Grace Banu, Sandeep Nagar, 2020, Digital image, Dimensions variable.

Avant garde music producer Jasmine Infiniti melds the heritage of Detroit techno with ballroom sounds to create the cutting edge of contemporary dance music. Jasmine is also the founder of New World Dysorder, a record label and collective for trans* music producers that pushes for their recognition and employment within nightlife scenes. Bringing together these influences, and combining them with references to survival sex work, Jasmine creates a soundscape for this exhibition-gathering. Dignity through employment and self-sufficiency is also integral to the work of anti-caste trans* activist Grace Banu in India. After seven years of ceaseless work in the southern state of Tamil Nadu, Grace convinced the district administration to set up a livelihood and housing project for trans women, including provisions for 30 women to own land and houses, a landmark step in a movement advocating for the land rights of Dalit people. In a video interview celebrating project’s first year, Grace speaks about the enthusiasm of the new entrepreneurs and the respect they have gained through this collective departure from begging and sex work as their only sources of income.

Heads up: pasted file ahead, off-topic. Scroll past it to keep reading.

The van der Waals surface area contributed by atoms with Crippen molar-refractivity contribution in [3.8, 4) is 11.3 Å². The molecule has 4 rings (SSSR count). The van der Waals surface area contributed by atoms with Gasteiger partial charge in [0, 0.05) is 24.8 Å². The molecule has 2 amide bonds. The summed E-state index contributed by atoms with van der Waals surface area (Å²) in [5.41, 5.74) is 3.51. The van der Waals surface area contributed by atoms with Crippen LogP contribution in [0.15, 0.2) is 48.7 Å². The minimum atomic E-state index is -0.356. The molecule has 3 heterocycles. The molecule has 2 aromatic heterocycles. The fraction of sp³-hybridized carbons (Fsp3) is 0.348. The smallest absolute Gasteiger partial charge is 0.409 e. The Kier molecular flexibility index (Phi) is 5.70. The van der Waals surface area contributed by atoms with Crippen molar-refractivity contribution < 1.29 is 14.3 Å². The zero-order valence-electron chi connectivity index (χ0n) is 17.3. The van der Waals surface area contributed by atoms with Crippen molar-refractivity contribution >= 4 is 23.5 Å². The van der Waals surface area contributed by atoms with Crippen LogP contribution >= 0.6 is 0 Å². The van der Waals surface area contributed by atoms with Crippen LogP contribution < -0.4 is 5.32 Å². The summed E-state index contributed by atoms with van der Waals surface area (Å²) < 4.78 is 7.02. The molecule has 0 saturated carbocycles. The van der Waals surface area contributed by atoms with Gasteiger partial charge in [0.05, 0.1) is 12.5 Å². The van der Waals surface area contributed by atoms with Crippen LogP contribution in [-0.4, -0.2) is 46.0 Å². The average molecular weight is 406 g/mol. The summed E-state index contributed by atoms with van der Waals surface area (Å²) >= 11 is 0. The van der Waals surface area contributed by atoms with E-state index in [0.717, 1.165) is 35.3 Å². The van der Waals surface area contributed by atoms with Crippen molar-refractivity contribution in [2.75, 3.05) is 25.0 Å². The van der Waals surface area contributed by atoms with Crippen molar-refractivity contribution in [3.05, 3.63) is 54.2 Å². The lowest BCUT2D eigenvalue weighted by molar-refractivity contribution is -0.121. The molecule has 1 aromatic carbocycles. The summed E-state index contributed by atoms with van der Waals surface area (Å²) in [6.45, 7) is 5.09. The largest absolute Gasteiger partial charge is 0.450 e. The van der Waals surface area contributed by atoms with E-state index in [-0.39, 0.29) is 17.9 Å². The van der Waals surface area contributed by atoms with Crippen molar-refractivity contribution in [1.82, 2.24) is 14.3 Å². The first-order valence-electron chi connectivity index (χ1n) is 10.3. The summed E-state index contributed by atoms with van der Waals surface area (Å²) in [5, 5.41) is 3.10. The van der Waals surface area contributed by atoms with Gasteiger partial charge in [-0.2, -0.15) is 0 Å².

Dion McKenzie, Meet Us On The Dance Floor Before The World Ends, 2020, Acrylic on canvas, 36 x 24 in.